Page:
A lot happens in this first full-length novel, as Sapkowski brings into play various threads of the tapestry that will sustain the series. We move from the micro-story to the macro-story, from the fates of individuals to those not only of nations but of races. The result can be dense, but it builds a sense of anticipation, like watching a chess grandmaster setting out his pawns. On the personal level, of course, our chief concern is Ciri. Plucked from the ravaged remnants of Cintra, her rightful kingdom, she has been carried off to the safety of Kaer Morhen. Here she has been taught the skills that this depleted band of world-weary men think might keep her safe for long enough: to run, to jump, to fence, to balance, and to survive. Geralt has known for some time, however, that this vagrant princess has a significance beyond her royal line. Tremendous magical power lies dormant in her blood, and now it has started to struggle into wakefulness as Ciri reaches puberty, causing violent dreams and physical pain. Geralt and his colleagues – the chief Witcher, Vesemir, and the younger men Lambert and Coën – can’t handle the magnitude of Ciri’s abilities any more, so someone else must be brought in. That someone is the mage Triss Merigold, who does her best not only to control Ciri’s powers but also to teach her what it means to be a woman – an ill-suited task for a group of awkward men. But even Triss knows that Ciri’s potential outstrips her powers to contain. Ciri must go elsewhere. The Temple of Melitele, headed by Geralt’s old friend the priestess Nenneke, is a safe choice. And there Ciri can be taught, moulded and trained by someone stronger than Triss – by Yennefer, Geralt’s on-off girlfriend and a powerful sorceress.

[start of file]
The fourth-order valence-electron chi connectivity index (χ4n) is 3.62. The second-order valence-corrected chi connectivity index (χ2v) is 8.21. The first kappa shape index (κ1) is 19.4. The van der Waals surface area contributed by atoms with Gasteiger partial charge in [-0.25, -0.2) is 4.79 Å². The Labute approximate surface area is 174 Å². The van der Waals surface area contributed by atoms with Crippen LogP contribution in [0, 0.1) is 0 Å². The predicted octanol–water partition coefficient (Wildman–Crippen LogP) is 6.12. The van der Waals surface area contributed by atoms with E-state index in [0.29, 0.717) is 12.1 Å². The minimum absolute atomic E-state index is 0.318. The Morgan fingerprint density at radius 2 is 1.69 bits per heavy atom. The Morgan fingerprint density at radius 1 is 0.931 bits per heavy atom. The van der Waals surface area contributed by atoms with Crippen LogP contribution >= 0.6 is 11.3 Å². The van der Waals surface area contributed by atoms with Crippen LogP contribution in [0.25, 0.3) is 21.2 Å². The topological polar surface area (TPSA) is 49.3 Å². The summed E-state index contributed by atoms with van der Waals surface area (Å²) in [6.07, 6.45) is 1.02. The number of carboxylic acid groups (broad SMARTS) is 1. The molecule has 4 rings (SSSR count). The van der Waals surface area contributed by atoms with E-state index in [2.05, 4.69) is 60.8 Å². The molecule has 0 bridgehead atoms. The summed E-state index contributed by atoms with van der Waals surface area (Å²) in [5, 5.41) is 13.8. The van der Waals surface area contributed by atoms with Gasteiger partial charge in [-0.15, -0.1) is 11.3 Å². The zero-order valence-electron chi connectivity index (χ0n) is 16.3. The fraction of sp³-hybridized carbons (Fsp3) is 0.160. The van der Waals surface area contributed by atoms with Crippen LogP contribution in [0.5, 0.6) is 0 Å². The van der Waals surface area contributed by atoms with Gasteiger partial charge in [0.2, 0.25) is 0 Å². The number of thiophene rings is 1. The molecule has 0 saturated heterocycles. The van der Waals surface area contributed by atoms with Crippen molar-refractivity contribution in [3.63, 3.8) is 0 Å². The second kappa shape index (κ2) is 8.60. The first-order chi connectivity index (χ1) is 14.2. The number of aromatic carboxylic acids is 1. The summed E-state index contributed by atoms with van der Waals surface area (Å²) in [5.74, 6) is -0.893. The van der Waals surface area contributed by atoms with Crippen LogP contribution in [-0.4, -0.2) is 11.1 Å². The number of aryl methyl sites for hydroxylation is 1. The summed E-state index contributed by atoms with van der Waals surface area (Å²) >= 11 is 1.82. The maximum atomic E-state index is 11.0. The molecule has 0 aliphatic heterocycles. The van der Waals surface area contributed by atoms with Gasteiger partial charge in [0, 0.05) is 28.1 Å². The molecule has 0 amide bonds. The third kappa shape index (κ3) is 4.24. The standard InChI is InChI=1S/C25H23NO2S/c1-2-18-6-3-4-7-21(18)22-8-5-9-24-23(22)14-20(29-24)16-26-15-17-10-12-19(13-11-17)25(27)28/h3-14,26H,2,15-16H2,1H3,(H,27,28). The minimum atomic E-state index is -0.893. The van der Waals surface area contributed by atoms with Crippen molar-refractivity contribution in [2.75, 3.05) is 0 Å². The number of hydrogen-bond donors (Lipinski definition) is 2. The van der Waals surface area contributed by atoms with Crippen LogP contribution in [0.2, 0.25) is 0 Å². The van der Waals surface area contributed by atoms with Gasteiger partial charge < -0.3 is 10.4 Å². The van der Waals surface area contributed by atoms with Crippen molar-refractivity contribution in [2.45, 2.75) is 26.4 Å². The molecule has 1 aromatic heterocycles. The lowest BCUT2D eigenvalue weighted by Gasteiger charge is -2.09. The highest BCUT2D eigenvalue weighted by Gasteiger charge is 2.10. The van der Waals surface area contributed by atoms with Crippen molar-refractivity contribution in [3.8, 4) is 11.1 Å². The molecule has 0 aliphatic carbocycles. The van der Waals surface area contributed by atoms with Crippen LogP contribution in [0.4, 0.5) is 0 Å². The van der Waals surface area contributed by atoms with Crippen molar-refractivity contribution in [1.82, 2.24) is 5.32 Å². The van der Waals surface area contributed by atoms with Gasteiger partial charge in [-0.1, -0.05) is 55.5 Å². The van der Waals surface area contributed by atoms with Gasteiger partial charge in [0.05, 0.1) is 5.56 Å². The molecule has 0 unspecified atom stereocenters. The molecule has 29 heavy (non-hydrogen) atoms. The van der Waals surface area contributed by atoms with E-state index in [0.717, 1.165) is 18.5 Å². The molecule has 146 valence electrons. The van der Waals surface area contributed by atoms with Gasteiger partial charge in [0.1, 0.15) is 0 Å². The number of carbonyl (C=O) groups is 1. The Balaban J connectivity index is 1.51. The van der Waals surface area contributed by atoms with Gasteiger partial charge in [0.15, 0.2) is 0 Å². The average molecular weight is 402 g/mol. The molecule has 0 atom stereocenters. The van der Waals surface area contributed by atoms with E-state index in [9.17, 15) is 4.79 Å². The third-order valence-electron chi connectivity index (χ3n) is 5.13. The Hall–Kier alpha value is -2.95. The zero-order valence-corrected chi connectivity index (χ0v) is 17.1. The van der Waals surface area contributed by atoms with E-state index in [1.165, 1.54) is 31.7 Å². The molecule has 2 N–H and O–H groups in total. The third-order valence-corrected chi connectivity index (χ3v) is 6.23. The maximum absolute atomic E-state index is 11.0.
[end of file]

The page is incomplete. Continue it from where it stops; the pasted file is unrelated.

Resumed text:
So much for the personal level. While Ciri grows into herself, tensions simmer between the nations of the Continent. In the books of stories preceding this one, the Continent was threatened by the encroaching tide of Nilfgaardian armies. A defeat at Sodden – shown in the first series of the TV show, but not yet described in the books – has temporarily driven the Nilfgaardians back, but no one expects that their ambitious Emperor, Emhyr var Emreis, will be stilled for long. (On the subject of Sodden, there are some interesting allusions to the fact that Yennefer and Triss have managed to claw themselves back from the brink of death after they and their fellow mages sacrificed themselves to save their countries.) The remaining powers of the Continent come together in an alliance against Nilfgaard – Temeria, Redania, Aedirn and Kaedwen. But what of Cintra, Ciri’s kingdom? The allies suspect that Ciri is still alive somewhere. Rumour ties her to Geralt, and they know that if they can track down the Witcher then they have a chance of finding Cintra’s rightful queen. But what do these seasoned politicos want with Ciri? It’s the wrong time for a child queen to sit on the throne. Do they mean to marry her off, winning the friendship of a powerful man to help them keep Nilfgaard at bay? Or do they have worse in mind? As these rulers linger in council rooms, sizing one another up, never quite willing to trust their peers completely, Geralt is on a mission of his own – trying to evade their scouts while tracking down a man who seems to have an inconvenient interest in him: a fellow with a burned face, named Rience.